Caroline Wong is Vice President of Security Strategy at Cobalt.io, a published author on security metrics, and an active Office of the Cloud member. She's leading Office of the Cloud's next event: a cloud security happy hour on March 23, 2017 (click here to RSVP).
Caroline, what initially attracted you to working in cloud tech?
I’ve worked in the information security industry for more than a decade now, and during the last several years I’ve focused on application security. As technology evolves and businesses innovate, I think it’s extremely important to question traditional ways of thinking when it comes to securing applications that are hosted in the cloud.
I see more and more organizations choosing to leverage the cloud for managing their technology infrastructure, and this is resulting in a major shift in the entire information security sector. The application layer remains a primary point of control for both developing new software as well as introducing new vulnerabilities, and as an industry we have got to be creative and effective in developing modern solutions for securing applications and data.
What accomplishment are you most proud of in your career?
In 2011, I published a textbook with McGraw-Hill on Security Metrics. In 2012, my book was #6 on the RSA best seller list, and in 2013, my book was #1 on the list.
What future innovation are you most excited about?
I am excited about what the crowdsourcing means for application security. I crowdsource my transportation when I ride Uber or Lyft, I crowdsource my lodging when I stay at an Airbnb, and I even crowdsource my clothing design when I shop at Betabrand. Crowdsourced application security has been proven to work with public bug bounty programs, and it is disrupting the traditional application security penetration testing space, too. There is a major talent shortage going on right now in information security, and a crowdsourced penetration testing platform can provide organizations with access to quality global talent, allowing application security practitioners to more effectively test and secure their web applications, mobile applications, and APIs.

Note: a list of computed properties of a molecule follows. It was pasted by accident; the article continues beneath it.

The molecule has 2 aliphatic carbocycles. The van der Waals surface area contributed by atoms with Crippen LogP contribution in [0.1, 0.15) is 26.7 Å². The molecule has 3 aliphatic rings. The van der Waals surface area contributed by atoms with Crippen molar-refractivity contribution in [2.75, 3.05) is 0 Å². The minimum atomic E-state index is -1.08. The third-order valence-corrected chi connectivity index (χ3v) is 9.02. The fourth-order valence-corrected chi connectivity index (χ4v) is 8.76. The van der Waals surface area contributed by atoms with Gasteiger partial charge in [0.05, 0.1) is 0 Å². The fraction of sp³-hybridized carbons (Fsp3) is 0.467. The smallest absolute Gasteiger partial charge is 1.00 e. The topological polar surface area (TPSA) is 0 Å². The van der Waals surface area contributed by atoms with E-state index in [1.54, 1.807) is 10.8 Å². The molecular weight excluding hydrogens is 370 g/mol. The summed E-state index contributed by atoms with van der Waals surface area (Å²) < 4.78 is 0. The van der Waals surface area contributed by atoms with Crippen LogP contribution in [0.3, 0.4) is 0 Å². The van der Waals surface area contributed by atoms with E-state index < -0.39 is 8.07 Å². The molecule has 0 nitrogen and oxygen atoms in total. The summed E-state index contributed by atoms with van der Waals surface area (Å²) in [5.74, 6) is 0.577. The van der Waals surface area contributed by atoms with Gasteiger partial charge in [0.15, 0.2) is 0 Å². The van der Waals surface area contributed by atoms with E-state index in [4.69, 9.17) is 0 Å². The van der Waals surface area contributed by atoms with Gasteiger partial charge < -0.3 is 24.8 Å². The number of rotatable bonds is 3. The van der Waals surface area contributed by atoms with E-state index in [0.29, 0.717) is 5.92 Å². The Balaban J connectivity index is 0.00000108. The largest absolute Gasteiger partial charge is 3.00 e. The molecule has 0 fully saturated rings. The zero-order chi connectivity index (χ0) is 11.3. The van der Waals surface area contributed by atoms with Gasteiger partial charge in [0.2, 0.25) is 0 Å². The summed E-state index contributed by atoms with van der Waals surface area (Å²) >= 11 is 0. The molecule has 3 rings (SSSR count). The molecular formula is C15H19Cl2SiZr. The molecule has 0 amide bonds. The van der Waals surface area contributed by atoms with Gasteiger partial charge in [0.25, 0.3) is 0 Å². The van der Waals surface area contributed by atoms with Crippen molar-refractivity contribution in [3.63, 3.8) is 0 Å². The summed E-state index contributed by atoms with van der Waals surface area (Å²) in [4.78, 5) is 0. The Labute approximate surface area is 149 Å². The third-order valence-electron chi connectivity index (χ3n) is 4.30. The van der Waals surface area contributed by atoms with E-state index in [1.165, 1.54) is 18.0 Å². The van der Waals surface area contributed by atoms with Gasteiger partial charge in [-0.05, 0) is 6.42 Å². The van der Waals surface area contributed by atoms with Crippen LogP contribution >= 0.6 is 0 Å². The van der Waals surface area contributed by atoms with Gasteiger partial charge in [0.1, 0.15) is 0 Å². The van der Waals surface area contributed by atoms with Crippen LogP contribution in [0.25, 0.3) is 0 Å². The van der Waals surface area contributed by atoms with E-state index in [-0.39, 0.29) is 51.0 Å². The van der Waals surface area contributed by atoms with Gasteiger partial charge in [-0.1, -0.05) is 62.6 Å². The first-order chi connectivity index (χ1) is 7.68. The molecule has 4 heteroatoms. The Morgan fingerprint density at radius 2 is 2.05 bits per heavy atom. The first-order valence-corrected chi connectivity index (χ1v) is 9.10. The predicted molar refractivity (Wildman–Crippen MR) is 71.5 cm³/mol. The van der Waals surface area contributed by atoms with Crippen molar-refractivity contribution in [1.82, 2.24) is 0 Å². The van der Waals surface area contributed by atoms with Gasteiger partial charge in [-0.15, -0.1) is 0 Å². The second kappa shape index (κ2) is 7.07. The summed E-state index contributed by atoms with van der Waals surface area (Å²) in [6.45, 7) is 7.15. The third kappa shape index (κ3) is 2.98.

What can our industry do better to recruit and retain women in tech leadership roles?
I think that visibility is huge, and a blog like this one helps a lot. When I was a young girl thinking about what I wanted to do for a career, I didn’t know what the life of a technology executive was like, so I couldn’t dream about doing it myself. I thought only about doing the things that I could see in my daily life. I went to school, so I thought about being a teacher. My dad was a lawyer, so I thought about practicing law. I went to the doctor, so I thought about studying medicine. My dad encouraged me to study electrical engineering and computer science because he knew that technology would be the way of the future. I am grateful for his influence, and the life that I have today because of my technology skills. I want girls and women to know what it is really like to work in tech leadership, so that they can want it too.
What advice do you want to share for women in earlier stages of their cloud tech careers or how to get involved
Learn everything you can, and pay attention to how you feel. Take advantage of industry groups, meetups, webinars, seminars, and conferences. Introduce yourself to people you meet and inquire about what they do, and how they got to where they are today. Look up job descriptions for the role you want in 5 years, and work hard to put those requirements on your resume today.